CES Keynotes Sport A New Look

Dec. 1, 2008
I’m a big fan of keynote addresses at any tradeshow I go to. But my favorite ones by far are those of the International CES. This show invariably draws the top executives from consumer electronics and other companies around the globe. Fo

I’m a big fan of keynote addresses at any tradeshow I go to. But my favorite ones by far are those of the International CES. This show invariably draws the top executives from consumer electronics and other companies around the globe. For example, Bill Gates of Microsoft provided the preshow keynote speech at CES for many years.

The keynotes give engineers the lay of the land for consumer electronics for the rest of the year and then some, which can greatly help in their own strategic planning. For example, in last year’s keynotes, attendees got a vision of what the future might be like with gadgets such as a handheld device that translates your speech into a foreign language in real time or a cell phone with camera recognition that can provide information about whatever you may be pointing at.

All of the keynote speeches will take place in the Palazzo Ballroom of The Venetian. If this will be your first time at CES, I recommend taking the Sands/Venetian Express from the LVCC to the Sands/Venetian and follow the signs.

EXPERTS SPEAK OUT CES has revamped the list of keynote speakers this year, but has stuck with Microsoft for the preshow keynote at 6:30 p.m. on Wednesday evening, January 7. This is usually a big event and the seats are free, but there is a limited amount so get there early. Microsoft CEO Steve Ballmer gets the call this year, and I’m sure he will be joined by quite a number of Microsoft spokespeople plus a few media stars to help him make his points about Microsoft’s vision of the consumer electronics future.

The keynotes continue as the first order of business when the show opens on Thursday, January 8. Gary Shapiro, president and CEO of the Consumer Electronics Association (CEA)®, which produces CES, will kick off the morning keynote at 8:30 a.m. with his state of the industry address. This talk should be especially interesting considering all the turmoil in the financial markets this year. How will the current economic climate affect the consumer electronics industry in 2009? How will the switch to digital television in February 2009 affect the industry? Expect him to have the answers to these questions and more in his speech.

After his talk, Shapiro will introduce Sir Howard Stringer, chairman and CEO of Sony Corp. Sony, of course, is active in all facets of consumer electronics, from its Vaio computers to its Bravia HDTVs to its impressive collection of Handycam video recorders and Walkman video and music players. Stringer is also corporate head of Sony’s Entertainment Business, so don’t be surprised if he brings up to the stage some big names in movies and music to help liven up his keynote. It wasn’t too many years ago that Drew Barrymore made an appearance at a Sony CES keynote.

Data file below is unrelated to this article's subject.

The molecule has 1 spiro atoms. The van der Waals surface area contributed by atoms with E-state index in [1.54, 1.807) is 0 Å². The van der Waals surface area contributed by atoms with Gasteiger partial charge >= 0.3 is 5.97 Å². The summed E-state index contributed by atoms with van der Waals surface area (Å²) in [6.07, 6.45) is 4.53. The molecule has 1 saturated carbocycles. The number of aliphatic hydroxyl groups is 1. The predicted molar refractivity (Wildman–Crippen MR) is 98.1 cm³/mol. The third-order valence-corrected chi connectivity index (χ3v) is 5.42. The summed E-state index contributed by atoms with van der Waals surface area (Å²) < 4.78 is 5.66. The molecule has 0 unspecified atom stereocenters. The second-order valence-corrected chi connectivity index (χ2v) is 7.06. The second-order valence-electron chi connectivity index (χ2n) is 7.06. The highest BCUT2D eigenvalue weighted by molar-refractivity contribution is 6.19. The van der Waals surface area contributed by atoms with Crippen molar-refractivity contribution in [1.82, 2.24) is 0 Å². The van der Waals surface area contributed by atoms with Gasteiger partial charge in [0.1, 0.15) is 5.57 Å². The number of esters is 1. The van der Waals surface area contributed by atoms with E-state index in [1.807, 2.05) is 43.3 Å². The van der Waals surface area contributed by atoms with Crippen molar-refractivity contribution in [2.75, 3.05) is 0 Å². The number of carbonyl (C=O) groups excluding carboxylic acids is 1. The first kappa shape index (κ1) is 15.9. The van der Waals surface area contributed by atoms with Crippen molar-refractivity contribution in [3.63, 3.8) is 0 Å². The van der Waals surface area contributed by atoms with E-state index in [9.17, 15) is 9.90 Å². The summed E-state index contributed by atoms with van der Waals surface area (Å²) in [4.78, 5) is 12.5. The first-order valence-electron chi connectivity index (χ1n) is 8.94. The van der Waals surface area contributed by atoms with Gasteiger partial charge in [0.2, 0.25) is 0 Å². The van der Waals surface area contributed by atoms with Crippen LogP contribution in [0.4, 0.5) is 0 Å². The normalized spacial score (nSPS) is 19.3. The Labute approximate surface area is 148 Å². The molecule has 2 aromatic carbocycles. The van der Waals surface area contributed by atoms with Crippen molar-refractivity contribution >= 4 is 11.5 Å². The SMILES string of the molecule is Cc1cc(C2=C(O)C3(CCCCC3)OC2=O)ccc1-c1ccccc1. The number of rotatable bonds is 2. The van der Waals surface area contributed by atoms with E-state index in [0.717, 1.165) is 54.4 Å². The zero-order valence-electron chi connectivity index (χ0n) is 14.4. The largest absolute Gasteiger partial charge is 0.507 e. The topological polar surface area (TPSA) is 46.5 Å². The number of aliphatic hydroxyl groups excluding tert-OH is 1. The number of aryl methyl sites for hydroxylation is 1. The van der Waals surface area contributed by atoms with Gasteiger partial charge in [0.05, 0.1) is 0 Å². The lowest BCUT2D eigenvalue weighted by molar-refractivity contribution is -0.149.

On tap for Thursday afternoon’s keynote at 4:30 p.m. is Alan Mulally, president and CEO of Ford Motor Company. You probably know that Ford has been a leader in automotive infotainment along with its partner, Microsoft, in bringing to market the voice-activated Ford Sync mobile phone and digital music system. I wouldn’t be surprised if New York Yankee superstar shortstop and Ford spokesperson Derek Jeter makes an appearance on stage.

THE GLOBAL ECONOMY On Friday afternoon, January 9, starting at 1 p.m., Intel chairman Craig Barrett and Cisco chairman and CEO John Chambers will speak as part of the second annual Technology and Emerging Countries Program (TEC), which focuses on the role technology plays to further economic growth. Barrett will be the opening TEC keynote speaker. Expect more about Intel Atom-based netbooks at this keynote and how these low-priced computers can be a game changer in emerging countries.

Barrett’s keynote will be followed at 2 p.m. by a TEC panel discussion entitled “Reaching the Promise of Universal Access to Technology: Creating the Global Tech Ecosystem.” The thought here is that universal access to technology is the catalyst to greater knowledge, more vibrant marketplaces, and growing standards of living. When combined with finance, energy, and expertise, technology is the component that can accelerate economic development and create opportunity.

At 3 p.m., Chambers will give the closing TEC keynote. Last year’s CES was the first time I witnessed a demonstration of the Cisco telepresence system. Chambers may show how this kind of technology can assist in communication and education in emerging

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